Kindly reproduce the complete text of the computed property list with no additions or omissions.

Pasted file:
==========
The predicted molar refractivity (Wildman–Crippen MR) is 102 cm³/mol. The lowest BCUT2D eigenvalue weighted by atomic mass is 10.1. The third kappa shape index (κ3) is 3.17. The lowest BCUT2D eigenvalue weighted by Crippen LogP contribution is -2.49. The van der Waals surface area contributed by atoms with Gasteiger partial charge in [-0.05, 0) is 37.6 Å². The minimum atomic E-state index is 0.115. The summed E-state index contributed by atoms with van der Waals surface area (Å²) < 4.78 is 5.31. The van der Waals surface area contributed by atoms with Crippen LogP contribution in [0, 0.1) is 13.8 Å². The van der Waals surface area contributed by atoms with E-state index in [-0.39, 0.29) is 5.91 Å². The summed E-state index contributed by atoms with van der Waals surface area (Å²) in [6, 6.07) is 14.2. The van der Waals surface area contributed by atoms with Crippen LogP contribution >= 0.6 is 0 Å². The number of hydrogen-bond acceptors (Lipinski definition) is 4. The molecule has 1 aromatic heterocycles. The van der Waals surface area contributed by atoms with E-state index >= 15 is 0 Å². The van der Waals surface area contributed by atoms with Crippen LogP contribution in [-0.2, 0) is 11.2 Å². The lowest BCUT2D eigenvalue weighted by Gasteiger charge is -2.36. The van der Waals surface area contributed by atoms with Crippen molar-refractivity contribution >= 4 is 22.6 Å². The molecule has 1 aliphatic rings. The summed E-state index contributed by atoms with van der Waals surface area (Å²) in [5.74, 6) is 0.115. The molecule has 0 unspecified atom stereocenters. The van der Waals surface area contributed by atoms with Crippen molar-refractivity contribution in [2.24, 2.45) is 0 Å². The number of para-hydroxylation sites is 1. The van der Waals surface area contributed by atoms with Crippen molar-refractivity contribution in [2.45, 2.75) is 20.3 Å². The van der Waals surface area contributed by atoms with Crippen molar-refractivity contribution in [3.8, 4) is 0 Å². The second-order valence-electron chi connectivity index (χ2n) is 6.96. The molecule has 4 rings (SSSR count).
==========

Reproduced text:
The predicted molar refractivity (Wildman–Crippen MR) is 102 cm³/mol. The lowest BCUT2D eigenvalue weighted by atomic mass is 10.1. The third kappa shape index (κ3) is 3.17. The lowest BCUT2D eigenvalue weighted by Crippen LogP contribution is -2.49. The van der Waals surface area contributed by atoms with Gasteiger partial charge in [-0.05, 0) is 37.6 Å². The minimum atomic E-state index is 0.115. The summed E-state index contributed by atoms with van der Waals surface area (Å²) < 4.78 is 5.31. The van der Waals surface area contributed by atoms with Crippen LogP contribution in [0, 0.1) is 13.8 Å². The van der Waals surface area contributed by atoms with E-state index in [-0.39, 0.29) is 5.91 Å². The summed E-state index contributed by atoms with van der Waals surface area (Å²) in [6, 6.07) is 14.2. The van der Waals surface area contributed by atoms with Crippen LogP contribution >= 0.6 is 0 Å². The number of hydrogen-bond acceptors (Lipinski definition) is 4. The molecule has 1 aromatic heterocycles. The van der Waals surface area contributed by atoms with E-state index >= 15 is 0 Å². The van der Waals surface area contributed by atoms with Crippen LogP contribution in [-0.2, 0) is 11.2 Å². The lowest BCUT2D eigenvalue weighted by Gasteiger charge is -2.36. The van der Waals surface area contributed by atoms with Crippen molar-refractivity contribution >= 4 is 22.6 Å². The molecule has 1 aliphatic rings. The summed E-state index contributed by atoms with van der Waals surface area (Å²) in [5.74, 6) is 0.115. The molecule has 0 unspecified atom stereocenters. The van der Waals surface area contributed by atoms with Crippen molar-refractivity contribution in [2.24, 2.45) is 0 Å². The number of para-hydroxylation sites is 1. The van der Waals surface area contributed by atoms with Crippen molar-refractivity contribution in [2.45, 2.75) is 20.3 Å². The van der Waals surface area contributed by atoms with Crippen molar-refractivity contribution in [3.8, 4) is 0 Å². The second-order valence-electron chi connectivity index (χ2n) is 6.96. The molecule has 4 rings (SSSR count).